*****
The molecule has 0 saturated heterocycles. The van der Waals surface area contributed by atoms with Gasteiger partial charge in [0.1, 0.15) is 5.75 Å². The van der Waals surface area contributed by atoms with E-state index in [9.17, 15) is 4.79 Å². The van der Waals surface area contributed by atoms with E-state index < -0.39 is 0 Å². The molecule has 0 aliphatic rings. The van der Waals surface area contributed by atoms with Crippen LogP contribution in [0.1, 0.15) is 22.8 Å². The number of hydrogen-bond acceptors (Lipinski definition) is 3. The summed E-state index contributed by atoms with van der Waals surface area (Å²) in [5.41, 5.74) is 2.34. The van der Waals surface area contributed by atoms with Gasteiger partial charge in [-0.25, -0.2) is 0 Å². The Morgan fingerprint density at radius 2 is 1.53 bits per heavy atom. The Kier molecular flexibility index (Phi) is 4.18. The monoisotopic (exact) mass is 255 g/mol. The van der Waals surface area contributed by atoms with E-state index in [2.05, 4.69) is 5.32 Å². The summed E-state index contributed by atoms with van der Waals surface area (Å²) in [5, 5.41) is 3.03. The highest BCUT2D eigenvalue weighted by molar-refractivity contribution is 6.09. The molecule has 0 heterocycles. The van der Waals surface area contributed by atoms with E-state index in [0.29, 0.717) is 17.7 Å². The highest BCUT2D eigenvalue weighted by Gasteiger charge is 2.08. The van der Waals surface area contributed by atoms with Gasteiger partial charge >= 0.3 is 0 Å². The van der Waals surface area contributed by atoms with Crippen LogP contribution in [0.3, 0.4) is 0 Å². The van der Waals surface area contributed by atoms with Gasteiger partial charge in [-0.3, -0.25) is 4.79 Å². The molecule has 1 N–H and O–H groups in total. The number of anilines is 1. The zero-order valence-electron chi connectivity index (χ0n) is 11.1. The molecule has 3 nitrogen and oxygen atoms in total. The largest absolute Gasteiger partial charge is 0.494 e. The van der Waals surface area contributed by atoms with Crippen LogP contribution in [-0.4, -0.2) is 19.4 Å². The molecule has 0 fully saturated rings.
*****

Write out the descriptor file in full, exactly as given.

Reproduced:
The molecule has 0 saturated heterocycles. The van der Waals surface area contributed by atoms with Gasteiger partial charge in [0.1, 0.15) is 5.75 Å². The van der Waals surface area contributed by atoms with E-state index in [9.17, 15) is 4.79 Å². The van der Waals surface area contributed by atoms with E-state index < -0.39 is 0 Å². The molecule has 0 aliphatic rings. The van der Waals surface area contributed by atoms with Crippen LogP contribution in [0.1, 0.15) is 22.8 Å². The number of hydrogen-bond acceptors (Lipinski definition) is 3. The summed E-state index contributed by atoms with van der Waals surface area (Å²) in [5.41, 5.74) is 2.34. The van der Waals surface area contributed by atoms with Gasteiger partial charge in [-0.25, -0.2) is 0 Å². The Morgan fingerprint density at radius 2 is 1.53 bits per heavy atom. The Kier molecular flexibility index (Phi) is 4.18. The monoisotopic (exact) mass is 255 g/mol. The van der Waals surface area contributed by atoms with E-state index in [2.05, 4.69) is 5.32 Å². The summed E-state index contributed by atoms with van der Waals surface area (Å²) in [5, 5.41) is 3.03. The highest BCUT2D eigenvalue weighted by molar-refractivity contribution is 6.09. The molecule has 0 heterocycles. The van der Waals surface area contributed by atoms with E-state index in [0.29, 0.717) is 17.7 Å². The highest BCUT2D eigenvalue weighted by Gasteiger charge is 2.08. The van der Waals surface area contributed by atoms with Gasteiger partial charge >= 0.3 is 0 Å². The van der Waals surface area contributed by atoms with Crippen LogP contribution in [0.3, 0.4) is 0 Å². The van der Waals surface area contributed by atoms with Gasteiger partial charge in [-0.3, -0.25) is 4.79 Å². The molecule has 1 N–H and O–H groups in total. The number of anilines is 1. The zero-order valence-electron chi connectivity index (χ0n) is 11.1. The molecule has 3 nitrogen and oxygen atoms in total. The largest absolute Gasteiger partial charge is 0.494 e. The van der Waals surface area contributed by atoms with Crippen LogP contribution in [-0.4, -0.2) is 19.4 Å². The molecule has 0 fully saturated rings.